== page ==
Why Are They Jealous? Part 2


Laryn Herrera, Writer

Chapter Two: I won’t be coming home 

      I stand there looking down the hallway until a Peacekeeper jabs me in the back with something cold and hard. The muzzle of a gun. 

      “Walk, or I shoot.” My blood turns to ice. If I don’t walk and he really does go through with his threat I wouldn’t have to go to the games. Just the fact that I thought of that sends chills through my body. I have to win, I promised Milly. I told her I would come home and that’s what I plan on doing whether I kill Caspian or not. I took a step forward and then stopped. I turned to face the peacekeeper pointing the gun at me and looked him dead in the eye, or at least I think. His eyes were hidden behind a black helmet, but if I really focused I could make out the outline of his eyes. His Eyes! I have seen them before, but where? I racked my brain until it hit me. This was Tulsee Hardall. He had lived with his parents next door to us until four years ago when his name was called for the reaping. Our old escort had called his name and he hadn’t shown up. Our escort called his name again and waited patiently. After a while, another name was called and the reaping went on as usual. Most villagers think that his whole family ran off into the woods, but they didn’t see what I saw. My mind flashes back to Reaping day, four years back.  There’s this myth spread by Peacekeepers that if you don’t show up to the reaping, they come and search your house. You’ll get shot if you are dead or about to die when they find you. I guess they weren’t myths. After the reaping, I was walking home when two Peacekeepers walked briskly past me and stopped at the Hardall house. Without knocking, one of the Peacekeepers kicked the door and it fell off its hinges. The peacekeeper didn’t have to kick very hard, the door’s hinges were so rusted that when the door fell the hinges snapped in half. I quietly walked past the Peacekeepers and stopped once I got to my house. From my house, you can see into the kitchen window of the Hardell’s. I watched as the Peacekeepers rounded up every member of Tulsee’s family in their kitchen and aimed their guns. Before the bullets started flying one of the Peacekeepers took Tulsee and pulled him out of the circle making him stand a few feet away from his mother. His mother grabbed his hand and squeezed hard. She looked into his eyes and he realized her eyes were watering.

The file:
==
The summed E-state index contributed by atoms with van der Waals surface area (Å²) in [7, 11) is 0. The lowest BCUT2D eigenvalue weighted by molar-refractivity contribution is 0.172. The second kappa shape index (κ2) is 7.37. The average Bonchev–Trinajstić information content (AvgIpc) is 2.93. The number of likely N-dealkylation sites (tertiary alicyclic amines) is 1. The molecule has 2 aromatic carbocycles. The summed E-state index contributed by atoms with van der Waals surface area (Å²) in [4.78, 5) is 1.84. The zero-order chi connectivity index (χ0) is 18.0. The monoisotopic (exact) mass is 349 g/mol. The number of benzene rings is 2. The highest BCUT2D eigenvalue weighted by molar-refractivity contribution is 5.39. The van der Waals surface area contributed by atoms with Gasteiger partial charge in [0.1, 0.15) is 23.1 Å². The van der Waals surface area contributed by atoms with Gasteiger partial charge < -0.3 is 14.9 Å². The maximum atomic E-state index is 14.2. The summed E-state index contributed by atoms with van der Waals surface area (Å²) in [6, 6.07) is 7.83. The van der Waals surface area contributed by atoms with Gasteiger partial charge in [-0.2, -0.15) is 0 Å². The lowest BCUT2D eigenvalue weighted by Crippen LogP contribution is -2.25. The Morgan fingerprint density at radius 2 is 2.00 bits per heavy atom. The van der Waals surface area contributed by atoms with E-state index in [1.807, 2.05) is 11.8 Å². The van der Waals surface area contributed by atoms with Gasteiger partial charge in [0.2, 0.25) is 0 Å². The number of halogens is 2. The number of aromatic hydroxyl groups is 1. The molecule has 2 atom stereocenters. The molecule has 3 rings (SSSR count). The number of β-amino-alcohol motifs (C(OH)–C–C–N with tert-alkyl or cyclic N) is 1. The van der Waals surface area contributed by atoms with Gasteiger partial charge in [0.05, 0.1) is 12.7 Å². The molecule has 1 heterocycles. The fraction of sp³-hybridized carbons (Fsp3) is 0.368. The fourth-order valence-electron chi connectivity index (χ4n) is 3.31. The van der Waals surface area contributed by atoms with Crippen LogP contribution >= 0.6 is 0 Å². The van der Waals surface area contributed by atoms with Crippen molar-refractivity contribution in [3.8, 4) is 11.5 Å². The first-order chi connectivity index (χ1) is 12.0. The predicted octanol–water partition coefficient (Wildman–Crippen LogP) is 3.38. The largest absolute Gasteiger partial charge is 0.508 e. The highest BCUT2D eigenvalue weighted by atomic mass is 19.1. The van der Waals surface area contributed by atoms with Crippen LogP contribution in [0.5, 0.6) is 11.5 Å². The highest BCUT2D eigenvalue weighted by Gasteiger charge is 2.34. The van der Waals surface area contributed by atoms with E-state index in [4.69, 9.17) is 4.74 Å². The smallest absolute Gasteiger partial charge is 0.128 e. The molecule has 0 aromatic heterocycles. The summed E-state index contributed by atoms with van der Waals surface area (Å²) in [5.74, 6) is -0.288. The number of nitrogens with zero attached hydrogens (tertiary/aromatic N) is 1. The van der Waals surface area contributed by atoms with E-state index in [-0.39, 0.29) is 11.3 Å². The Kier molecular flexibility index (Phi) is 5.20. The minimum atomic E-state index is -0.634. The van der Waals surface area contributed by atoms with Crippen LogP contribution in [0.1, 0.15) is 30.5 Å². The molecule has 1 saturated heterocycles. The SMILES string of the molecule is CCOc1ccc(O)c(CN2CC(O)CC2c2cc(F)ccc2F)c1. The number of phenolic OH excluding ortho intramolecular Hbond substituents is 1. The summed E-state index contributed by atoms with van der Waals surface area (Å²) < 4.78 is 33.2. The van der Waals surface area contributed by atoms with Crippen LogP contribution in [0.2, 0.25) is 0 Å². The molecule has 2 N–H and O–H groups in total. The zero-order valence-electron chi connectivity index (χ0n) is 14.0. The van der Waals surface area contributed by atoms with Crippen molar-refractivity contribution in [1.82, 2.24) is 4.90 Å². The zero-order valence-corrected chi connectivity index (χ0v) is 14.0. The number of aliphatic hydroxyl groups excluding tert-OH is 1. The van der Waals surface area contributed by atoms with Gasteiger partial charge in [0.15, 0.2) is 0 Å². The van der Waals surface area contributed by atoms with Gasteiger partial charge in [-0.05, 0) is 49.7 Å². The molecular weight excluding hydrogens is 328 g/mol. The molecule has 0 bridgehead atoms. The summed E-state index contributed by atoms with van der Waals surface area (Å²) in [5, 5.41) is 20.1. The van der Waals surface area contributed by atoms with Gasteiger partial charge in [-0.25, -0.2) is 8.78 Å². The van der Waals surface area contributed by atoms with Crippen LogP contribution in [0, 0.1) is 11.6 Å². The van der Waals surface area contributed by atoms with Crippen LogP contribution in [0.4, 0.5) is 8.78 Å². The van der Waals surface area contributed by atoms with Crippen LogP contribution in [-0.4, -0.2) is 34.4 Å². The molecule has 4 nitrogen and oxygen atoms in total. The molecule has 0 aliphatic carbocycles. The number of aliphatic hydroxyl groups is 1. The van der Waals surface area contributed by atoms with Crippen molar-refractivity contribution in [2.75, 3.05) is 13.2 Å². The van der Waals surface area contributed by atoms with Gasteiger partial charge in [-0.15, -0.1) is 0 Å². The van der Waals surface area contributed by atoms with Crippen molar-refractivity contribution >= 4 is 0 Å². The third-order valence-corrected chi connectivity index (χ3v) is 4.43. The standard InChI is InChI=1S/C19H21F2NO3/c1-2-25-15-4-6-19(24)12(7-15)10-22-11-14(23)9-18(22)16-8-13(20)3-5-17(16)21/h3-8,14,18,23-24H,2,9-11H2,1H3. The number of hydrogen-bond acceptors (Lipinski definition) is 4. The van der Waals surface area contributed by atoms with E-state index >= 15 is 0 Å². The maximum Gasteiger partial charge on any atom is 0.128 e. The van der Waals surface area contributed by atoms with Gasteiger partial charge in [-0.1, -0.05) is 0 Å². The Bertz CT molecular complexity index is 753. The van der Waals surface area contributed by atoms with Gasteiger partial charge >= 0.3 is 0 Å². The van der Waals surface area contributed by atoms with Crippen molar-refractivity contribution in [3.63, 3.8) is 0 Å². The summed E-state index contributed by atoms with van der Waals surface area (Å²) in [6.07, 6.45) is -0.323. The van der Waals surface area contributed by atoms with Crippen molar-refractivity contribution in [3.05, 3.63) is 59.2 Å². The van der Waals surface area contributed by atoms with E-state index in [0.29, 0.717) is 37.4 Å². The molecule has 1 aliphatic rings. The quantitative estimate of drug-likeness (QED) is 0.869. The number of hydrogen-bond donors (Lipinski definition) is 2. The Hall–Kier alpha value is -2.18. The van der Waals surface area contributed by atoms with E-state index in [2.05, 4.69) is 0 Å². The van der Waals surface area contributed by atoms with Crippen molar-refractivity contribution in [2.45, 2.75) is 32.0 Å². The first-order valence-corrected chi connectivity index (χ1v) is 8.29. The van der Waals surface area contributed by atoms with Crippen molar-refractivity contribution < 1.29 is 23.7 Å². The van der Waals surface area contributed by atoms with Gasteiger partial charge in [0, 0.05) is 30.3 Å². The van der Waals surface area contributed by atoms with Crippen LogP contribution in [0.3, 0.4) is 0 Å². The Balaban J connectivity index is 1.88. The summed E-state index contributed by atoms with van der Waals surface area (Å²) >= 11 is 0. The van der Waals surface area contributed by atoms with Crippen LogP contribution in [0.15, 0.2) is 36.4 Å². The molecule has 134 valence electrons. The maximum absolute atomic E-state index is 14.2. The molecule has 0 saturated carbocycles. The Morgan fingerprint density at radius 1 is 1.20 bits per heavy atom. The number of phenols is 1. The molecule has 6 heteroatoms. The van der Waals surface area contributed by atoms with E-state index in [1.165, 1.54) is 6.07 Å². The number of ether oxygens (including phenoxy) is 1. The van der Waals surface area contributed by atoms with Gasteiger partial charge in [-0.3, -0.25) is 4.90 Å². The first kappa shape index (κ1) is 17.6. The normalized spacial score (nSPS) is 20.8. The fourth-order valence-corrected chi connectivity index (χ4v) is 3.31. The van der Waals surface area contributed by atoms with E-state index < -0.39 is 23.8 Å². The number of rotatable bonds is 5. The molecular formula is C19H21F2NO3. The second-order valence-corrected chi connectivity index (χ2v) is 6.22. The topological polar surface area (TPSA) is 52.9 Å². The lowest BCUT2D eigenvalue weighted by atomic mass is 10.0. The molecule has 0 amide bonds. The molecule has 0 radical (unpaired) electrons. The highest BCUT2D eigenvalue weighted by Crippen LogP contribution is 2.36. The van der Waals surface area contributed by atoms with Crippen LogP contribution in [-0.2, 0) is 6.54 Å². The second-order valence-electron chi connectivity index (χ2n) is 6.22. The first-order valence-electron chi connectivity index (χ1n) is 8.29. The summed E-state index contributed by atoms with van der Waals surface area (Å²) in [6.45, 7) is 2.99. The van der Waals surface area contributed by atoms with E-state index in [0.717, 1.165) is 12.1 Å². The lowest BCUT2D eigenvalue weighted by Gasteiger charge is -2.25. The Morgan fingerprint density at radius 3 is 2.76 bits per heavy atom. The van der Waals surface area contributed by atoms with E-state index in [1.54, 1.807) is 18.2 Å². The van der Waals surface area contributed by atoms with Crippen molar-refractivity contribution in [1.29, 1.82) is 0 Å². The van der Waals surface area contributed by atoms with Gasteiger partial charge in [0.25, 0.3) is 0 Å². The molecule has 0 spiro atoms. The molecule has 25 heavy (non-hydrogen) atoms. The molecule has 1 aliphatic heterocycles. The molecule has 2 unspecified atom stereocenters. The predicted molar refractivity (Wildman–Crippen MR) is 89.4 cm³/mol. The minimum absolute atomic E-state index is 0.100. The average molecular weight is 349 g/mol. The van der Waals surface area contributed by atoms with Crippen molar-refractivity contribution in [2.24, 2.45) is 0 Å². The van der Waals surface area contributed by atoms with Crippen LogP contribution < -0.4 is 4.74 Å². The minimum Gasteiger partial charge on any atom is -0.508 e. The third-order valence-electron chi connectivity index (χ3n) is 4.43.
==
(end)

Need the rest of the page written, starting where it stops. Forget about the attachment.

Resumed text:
“Tulsee I don’t blame you for this, you were just trying to stay alive. It has been a terrible life here in District 2 but you were the stars in my galaxy. I love you, Goodbye.”  with that she faced her husband and closed her eyes. She didn’t even pray. When the bullets hit her, she winced only a little. Tulsee stood there staring at his father who was slumped over with a terrified expression forever frozen on his face. His mother’s hand was limp and cold in his hand. He let her hand fall to the floor. Tulsee froze. A small whimpering voice was calling his name. “Tulsee, Help me.” It was his 6-year-old brother Duscle. Tulsee took a step toward his brother but was stopped in his tracks when one of the peacekeepers pointed the muzzle of his gun at the back of his head. “Try anything and we’ll add your body to the pile.” Tulsee tries to turn away but instead, the Peacekeepers held him on the spot and forced him to watch as his brother slowly died. Tulsee was standing there for almost 45 minutes until Duscle’s chest stopped rising and falling. Duscle was 6 years old and he was already dead. Tulsee took one last look at his family, then he turned and walked out the door with the two Peacekeepers on either side of him. The whole time Tulsee showed no sadness or remorse. This boy just watched his family slaughtered, his brother slowly bleed to death, and he’s calm! Is he really that impersonal? As they were walking away from the house, one of the Peacekeepers turned around and looked at me. I couldn’t see their eyes, but the way they gripped their gun and the position of their body made me turn away from the Hardalls’ house and ran back to my house slamming the door behind me.